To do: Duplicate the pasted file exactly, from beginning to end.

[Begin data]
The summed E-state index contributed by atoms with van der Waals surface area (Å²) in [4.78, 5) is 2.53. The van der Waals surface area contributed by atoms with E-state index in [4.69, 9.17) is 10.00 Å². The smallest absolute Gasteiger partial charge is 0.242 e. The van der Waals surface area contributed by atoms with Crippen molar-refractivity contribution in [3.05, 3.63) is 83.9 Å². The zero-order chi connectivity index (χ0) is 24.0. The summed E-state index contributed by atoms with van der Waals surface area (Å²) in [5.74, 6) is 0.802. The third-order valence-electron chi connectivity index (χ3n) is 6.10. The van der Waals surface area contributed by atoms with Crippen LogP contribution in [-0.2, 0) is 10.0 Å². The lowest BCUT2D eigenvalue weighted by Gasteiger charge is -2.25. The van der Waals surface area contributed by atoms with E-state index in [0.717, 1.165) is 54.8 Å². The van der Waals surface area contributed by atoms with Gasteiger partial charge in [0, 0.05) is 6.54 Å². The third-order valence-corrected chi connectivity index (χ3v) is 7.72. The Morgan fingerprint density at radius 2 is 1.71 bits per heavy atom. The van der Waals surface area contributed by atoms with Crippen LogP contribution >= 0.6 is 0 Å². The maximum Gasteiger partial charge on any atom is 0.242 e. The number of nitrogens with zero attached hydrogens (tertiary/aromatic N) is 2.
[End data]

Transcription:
The summed E-state index contributed by atoms with van der Waals surface area (Å²) in [4.78, 5) is 2.53. The van der Waals surface area contributed by atoms with E-state index in [4.69, 9.17) is 10.00 Å². The smallest absolute Gasteiger partial charge is 0.242 e. The van der Waals surface area contributed by atoms with Crippen molar-refractivity contribution in [3.05, 3.63) is 83.9 Å². The zero-order chi connectivity index (χ0) is 24.0. The summed E-state index contributed by atoms with van der Waals surface area (Å²) in [5.74, 6) is 0.802. The third-order valence-electron chi connectivity index (χ3n) is 6.10. The van der Waals surface area contributed by atoms with Crippen LogP contribution in [-0.2, 0) is 10.0 Å². The lowest BCUT2D eigenvalue weighted by Gasteiger charge is -2.25. The van der Waals surface area contributed by atoms with E-state index in [0.717, 1.165) is 54.8 Å². The van der Waals surface area contributed by atoms with Gasteiger partial charge in [0, 0.05) is 6.54 Å². The third-order valence-corrected chi connectivity index (χ3v) is 7.72. The Morgan fingerprint density at radius 2 is 1.71 bits per heavy atom. The van der Waals surface area contributed by atoms with Crippen LogP contribution >= 0.6 is 0 Å². The maximum Gasteiger partial charge on any atom is 0.242 e. The number of nitrogens with zero attached hydrogens (tertiary/aromatic N) is 2.